An Amazon Prime subscription is a bit like a closet with too many clothes in it: every once in awhile you discover some new thing you forgot you paid for and are pleasantly surprised by it. Among these things is a video streaming service that features a variety of tv and movies, including some originals. There’s also a nifty thing called a pilot season. Viewers can watch a bunch of different pilots, fill out a survey, and Amazon uses the info to determine which ones will become a full series. Essentially, Amazon has turned their entire subscriber pool into a focus group, a market innovation that gives us one more thing to love about the streaming economy.
The concept already has a few success stories to boast, most notably Transparent, which earned Amazon 10 of its 16 Emmy nominations this year, and it won five last year. The show’s lead, Jeffrey Tambor, not only won the 2015 Emmy for Best Lead Comedy Actor, but the equivalent titles at the SAG and Critics’ Choice Awards as well. (I would argue this show shouldn’t be competing in the “comedy” categories based on its content, but I won’t waste your time with that soapbox right now.) There’s also one of my new personal favorites, Mozart in the Jungle, which won the 2016 Golden Globes for Outstanding Comedy or Musical Series and Outstanding Actor in a Comedy or Musical Series. (Transparent was also nominated in both categories).
Of course there’s some drawbacks of the Pilot Season, perhaps one of the first being that it takes longer to make final decisions and get content out to the public. I can’t help but think that if Amazon had simply greenlit Transparent and Mozart in the Jungle back in February 2014 when both made their debuts as pilots, we might have three seasons of each by now instead of just two. This delay is in stark contrast to Netflix’s model of bombarding its user base with so much original content people are bound to find something they like and fall in love with the whole season right away. So far, Netflix has launched at least one new original series every month of 2016, plus new seasons of many other Netflix originals. Can Amazon match that pace as long as they’re running each pilot by their entire subscriber base? I have my doubts.
But perhaps Amazon doesn’t need to have the sheer amount of original content that Netflix has. If they can build a strong brand as a crowd-sourced streaming service, that could be enough to set them apart from competitors. This seems to be their intention. Not only does Amazon let viewers watch pilots and decide which ones to green light, they also invite the public to submit their own scripts and other ideas, as well as offer input at various stages of development. According to the website, Amazon Studios “will test premises, storyboards, posters, videos, test movies, pilots, promos, and other formats to see what people think.” It’s an exciting prospect for people who love both the sharing economy and quality television. Maybe viewers will tolerate a smaller catalog and long wait times between a pilot and a full season in order to make the concept work.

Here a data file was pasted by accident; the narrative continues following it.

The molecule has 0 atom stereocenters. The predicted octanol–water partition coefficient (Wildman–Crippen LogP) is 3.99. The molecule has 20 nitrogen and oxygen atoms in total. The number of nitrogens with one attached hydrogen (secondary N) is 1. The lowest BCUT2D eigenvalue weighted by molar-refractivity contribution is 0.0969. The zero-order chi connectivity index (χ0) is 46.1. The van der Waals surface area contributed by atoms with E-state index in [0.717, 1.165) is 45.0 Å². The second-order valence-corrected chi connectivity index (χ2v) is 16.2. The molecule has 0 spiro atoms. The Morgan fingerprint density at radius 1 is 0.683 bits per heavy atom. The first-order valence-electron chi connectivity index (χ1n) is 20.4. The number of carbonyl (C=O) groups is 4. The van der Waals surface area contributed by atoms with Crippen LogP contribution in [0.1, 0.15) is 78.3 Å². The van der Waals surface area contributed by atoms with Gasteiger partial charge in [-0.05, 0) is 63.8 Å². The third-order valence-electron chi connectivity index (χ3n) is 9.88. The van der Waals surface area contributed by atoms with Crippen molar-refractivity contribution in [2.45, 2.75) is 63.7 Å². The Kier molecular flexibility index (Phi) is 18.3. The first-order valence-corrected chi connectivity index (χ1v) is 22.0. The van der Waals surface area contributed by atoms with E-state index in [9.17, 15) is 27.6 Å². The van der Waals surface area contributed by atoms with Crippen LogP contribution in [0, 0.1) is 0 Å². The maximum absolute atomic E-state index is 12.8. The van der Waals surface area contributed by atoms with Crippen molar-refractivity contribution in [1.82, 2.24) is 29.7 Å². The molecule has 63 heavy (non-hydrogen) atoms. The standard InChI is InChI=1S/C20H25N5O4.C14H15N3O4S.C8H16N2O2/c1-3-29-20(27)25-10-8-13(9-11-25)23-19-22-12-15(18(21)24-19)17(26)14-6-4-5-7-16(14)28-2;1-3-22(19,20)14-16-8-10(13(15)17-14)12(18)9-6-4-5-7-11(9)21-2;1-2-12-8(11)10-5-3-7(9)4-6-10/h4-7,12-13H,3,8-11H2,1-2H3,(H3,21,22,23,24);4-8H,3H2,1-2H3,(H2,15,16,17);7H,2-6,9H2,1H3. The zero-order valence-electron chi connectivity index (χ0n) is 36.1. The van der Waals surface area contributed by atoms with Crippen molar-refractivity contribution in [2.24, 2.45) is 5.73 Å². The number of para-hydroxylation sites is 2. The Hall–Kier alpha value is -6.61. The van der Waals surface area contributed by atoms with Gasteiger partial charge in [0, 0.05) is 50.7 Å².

So what about the actual pilots that might become a new series? The most recent pilot season is predominantly children’s shows, but there are a couple of adult-oriented dramas, The Last Tycoon and The Interestings. So far the public seems to prefer the former, which has 80 percent 5-star reviews compared to the latter’s 64 percent. I can’t say I disagree.
The Last Tycoon stars Matt Bomer in the role of Monroe Stahr, a hot shot movie producer in the 1930s. His passion project is a biopic about his late wife, but things get complicated when the studio tries to make a deal with Nazi Germany. It’s a great pilot that not only kept me interested for a whole hour, but also did a good job of telling us what conflicts we can expect if this gets turned into a full series. The Last Tycoon promises an eternal struggle between artistic idealism and corporate compromise, a protagonist who’s not afraid to stand up to Hitler, and a healthy dose of sexual tension. There’s also a lot of potential to explore libertarian themes of free speech and the general badness of fascism. As an added bonus, the pilot had gorgeous production design that really helped the 1930s come alive. I can honestly say I will be disappointed if this is the last we see of The Last Tycoon.
Then there’s The Interestings. This one shows potential, but it also reveals one of the glaring negatives about the pilot season concept: not all great shows have great pilots. The Interestings follows a young girl named Jules to an arts camp in 1974. She quickly befriends the cool kids, they bond over their dreams of hitting it big in various arts disciplines, and then we follow them over several decades and learn how their lives turned out. Because the show skips around between different eras, tries to build a multitude of characters, and also tries to establish secrets that might make us curious for another episode, the pilot ends up being a little too mysterious for its own good. I just didn’t learn enough to really fall in love with the premise right away. Of course this could be a brilliant show that just needs a few more episodes to hit its stride, but if it never gets that chance I’ll understand why.
The streaming economy has launched a whole new world of possibilities, and Amazon Video is taking advantage of some of the more exciting ones. They certainly have some challenges ahead, but ultimately Amazon is trying to pioneer a whole new way of running a streaming service, and I really hope they pull it off. The next pilot season will make its debut on August 19, and will focus on comedy.